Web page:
Support voiced for Morton Grove mosque after air-rifle attack
Updated: September 24, 2012 6:34AM
MORTON GROVE — Morton Grove police records show there was an ongoing feud between a Morton Grove mosque and the neighbor charged with firing a high-powered pellet rifle at the building’s exterior Aug. 10 while more than 500 people prayed inside during Ramadan.
Suspect David Conrad has since been released after posting bail, and is charged with three felony counts of aggravated discharge of a firearm and one felony count of criminal damage to property stemming from the attack on the Muslim Education Center.
A Cook County judge ordered Conrad to wear an electronic monitoring bracelet upon his release, surrender any guns he owns, and to avoid contact with the mosque and its members.
“Over the years there have been various noise-complaint calls from the offender,” Morton Grove Chief of Police Mark Erickson said. “In the past, they tried to work out issues among themselves without the police being involved, and the mosque has done everything they could to minimize noise at night during Ramadan, so it hadn’t been much of an issue lately.”
No one was hurt during the incident, which was the second attack on Chicago-area mosques that week.
A 2-liter plastic bottle filled with acid and other chemicals was hurled at College Prep School of America, an Islamic school Lombard, two days after the Morton Grove attack. No injuries were reported in the second attack.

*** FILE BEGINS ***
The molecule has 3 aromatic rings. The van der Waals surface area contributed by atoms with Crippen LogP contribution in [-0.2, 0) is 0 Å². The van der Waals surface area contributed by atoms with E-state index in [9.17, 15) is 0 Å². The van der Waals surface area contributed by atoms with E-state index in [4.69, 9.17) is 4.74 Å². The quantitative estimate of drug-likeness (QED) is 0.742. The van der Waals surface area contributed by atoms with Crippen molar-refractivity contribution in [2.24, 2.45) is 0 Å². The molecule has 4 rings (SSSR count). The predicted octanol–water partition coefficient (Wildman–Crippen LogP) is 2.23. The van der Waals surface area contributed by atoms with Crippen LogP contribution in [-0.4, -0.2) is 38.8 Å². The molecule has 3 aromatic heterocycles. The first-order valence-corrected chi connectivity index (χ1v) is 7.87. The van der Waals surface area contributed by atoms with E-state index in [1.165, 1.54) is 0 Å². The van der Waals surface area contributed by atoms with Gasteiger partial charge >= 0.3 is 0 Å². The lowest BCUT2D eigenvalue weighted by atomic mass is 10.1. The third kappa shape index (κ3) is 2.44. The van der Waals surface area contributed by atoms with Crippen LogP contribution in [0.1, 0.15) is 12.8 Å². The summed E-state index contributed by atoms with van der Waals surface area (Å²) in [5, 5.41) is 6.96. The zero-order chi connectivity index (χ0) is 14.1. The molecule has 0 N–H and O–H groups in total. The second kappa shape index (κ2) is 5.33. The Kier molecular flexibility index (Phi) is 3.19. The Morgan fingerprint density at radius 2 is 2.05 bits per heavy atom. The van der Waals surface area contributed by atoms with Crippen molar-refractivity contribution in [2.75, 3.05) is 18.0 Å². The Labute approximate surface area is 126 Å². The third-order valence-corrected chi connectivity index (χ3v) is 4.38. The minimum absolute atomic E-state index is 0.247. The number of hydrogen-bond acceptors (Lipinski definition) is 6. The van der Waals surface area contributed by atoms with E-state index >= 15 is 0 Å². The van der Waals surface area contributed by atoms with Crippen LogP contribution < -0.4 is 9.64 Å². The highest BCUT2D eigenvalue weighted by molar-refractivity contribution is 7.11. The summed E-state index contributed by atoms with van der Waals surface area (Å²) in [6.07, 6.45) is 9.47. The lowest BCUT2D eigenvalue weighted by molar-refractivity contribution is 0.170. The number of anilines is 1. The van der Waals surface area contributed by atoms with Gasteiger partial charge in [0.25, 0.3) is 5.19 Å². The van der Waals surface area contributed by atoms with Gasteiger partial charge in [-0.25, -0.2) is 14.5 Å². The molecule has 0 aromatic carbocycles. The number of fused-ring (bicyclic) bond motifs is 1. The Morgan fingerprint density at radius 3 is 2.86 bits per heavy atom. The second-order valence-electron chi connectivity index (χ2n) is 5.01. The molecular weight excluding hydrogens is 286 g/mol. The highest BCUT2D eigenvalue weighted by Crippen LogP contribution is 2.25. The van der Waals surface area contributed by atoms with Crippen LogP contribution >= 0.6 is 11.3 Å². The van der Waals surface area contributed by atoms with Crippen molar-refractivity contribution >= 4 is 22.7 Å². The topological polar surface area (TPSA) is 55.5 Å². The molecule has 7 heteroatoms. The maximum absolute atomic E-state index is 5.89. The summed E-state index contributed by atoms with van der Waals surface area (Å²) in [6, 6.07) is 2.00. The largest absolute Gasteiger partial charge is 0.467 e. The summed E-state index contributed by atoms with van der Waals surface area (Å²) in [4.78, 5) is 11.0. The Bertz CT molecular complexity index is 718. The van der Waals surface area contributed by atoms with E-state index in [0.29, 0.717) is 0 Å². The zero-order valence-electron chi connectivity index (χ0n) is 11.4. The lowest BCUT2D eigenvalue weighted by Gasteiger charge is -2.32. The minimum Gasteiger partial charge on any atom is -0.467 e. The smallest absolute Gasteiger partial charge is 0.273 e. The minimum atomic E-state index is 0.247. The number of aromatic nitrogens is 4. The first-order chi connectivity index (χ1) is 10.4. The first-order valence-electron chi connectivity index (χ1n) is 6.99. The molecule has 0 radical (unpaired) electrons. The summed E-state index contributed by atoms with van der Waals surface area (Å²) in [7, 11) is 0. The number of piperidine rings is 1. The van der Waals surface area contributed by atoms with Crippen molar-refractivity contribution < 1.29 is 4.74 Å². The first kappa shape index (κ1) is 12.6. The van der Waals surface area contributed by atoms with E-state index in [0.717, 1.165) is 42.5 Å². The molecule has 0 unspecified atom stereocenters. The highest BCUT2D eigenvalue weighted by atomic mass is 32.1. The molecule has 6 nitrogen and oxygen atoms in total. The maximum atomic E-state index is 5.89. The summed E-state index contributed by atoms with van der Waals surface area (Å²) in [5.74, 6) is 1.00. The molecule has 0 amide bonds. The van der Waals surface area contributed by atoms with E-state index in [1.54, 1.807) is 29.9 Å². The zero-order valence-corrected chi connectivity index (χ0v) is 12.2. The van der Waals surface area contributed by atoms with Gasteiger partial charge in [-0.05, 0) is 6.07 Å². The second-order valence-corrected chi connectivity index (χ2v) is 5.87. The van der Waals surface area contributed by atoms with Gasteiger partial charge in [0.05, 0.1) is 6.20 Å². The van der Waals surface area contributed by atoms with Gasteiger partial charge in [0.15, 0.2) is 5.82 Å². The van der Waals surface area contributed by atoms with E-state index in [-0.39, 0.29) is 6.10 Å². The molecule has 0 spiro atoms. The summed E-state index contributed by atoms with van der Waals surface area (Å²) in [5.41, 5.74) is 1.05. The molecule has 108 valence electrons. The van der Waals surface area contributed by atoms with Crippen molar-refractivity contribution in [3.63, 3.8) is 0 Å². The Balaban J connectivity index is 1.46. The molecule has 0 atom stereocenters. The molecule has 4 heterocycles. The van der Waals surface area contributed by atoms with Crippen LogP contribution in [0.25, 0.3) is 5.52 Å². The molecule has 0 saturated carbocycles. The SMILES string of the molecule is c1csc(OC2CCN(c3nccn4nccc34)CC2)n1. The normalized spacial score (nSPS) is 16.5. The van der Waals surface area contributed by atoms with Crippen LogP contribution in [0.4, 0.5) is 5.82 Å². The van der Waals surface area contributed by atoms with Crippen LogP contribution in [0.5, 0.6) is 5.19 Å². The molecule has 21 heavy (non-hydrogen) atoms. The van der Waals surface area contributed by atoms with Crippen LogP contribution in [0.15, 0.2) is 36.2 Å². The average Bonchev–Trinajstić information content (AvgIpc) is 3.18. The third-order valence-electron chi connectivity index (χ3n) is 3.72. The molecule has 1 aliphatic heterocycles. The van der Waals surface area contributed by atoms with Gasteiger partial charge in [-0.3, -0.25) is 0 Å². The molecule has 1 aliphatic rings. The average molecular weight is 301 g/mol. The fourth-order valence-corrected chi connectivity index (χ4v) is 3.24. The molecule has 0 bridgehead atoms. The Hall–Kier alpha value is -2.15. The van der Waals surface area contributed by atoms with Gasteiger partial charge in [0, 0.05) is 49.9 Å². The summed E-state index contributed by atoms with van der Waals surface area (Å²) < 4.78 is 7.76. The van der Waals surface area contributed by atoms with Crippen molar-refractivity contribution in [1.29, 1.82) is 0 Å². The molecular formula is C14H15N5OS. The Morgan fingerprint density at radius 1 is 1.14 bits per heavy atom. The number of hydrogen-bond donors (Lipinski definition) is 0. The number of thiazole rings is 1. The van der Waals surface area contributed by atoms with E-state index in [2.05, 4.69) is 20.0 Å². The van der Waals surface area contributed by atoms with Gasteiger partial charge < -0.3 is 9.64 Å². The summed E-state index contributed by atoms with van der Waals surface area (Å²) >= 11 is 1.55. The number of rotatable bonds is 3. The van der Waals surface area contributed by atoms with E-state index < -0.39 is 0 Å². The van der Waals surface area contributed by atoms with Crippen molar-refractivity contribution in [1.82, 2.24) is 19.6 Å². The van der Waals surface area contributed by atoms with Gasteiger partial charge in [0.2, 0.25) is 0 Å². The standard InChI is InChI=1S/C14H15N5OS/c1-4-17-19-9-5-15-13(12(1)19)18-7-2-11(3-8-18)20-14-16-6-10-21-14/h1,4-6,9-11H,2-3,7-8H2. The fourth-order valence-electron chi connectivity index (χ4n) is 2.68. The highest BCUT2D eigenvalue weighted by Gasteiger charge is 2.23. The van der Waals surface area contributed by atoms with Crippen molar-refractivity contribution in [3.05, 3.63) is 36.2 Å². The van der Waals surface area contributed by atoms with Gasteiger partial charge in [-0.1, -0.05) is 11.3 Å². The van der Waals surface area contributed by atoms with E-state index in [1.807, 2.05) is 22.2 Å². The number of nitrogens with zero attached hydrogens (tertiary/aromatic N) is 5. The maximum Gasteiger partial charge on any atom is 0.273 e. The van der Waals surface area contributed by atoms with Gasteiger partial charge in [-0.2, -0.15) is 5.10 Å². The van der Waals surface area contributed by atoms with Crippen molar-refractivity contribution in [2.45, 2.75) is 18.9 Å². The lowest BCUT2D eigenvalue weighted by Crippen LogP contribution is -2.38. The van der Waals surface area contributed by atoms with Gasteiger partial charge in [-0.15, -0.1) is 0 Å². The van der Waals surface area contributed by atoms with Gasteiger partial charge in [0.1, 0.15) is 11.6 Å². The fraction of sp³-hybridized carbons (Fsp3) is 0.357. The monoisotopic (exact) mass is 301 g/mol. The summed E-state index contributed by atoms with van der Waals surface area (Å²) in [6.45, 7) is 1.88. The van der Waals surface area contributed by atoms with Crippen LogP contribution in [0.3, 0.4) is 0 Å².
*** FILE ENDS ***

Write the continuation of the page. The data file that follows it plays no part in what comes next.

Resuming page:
Public officials have since voiced concerns over growing anti-Muslim sentiment in the United States.
“Muslims as well as other cultural or religious groups should feel safe in their place of worship and in their communities,” said Congresswoman Jan Schakowsky, D-9th, in a statement. “More urgently than ever, we must adopt a zero-tolerance policy for threats against any community that undermine and violate the very essence of what our nation is about.”
Among the strong community support the Muslim Education Center has received since the incident, members of the Winnetka Presbyterian Church — which developed an interfaith relationship with the mosque back in April — showed support for their friends by greeting mosque members Aug. 17 before evening prayers began.
“We just want to let them know we’re here to support them, and show that our community embraces their community” said Kathy McNair, a minister at Winnetka Presbyterian Church. “For this to happen is chilling, and we’re fearful that this is part of a new pattern of violence that cannot continue.”
The Winnetka Presbyterian Church invited the Muslim Education Center to dinner at its congregation last spring, and mosque officials later invited their new friends to join them for an Iftar meal, which is an evening meal in which Muslims break their fast during Ramadan.
“They invited us to pray with them, and we were given a wonderful explanation of what the meaning of Ramadan is,” McNair said. “It’s been sort of an introduction to each other’s faiths, and with each month we get closer.”
After the shooting at a Sikh temple in Milwaukee and other recent threats at mosques in Missouri and Rhode Island, the Council on American-Islamic Relations of Chicago warned Muslim institutions to take extra precautions during Ramadan, issuing a community safety advisory for American mosques.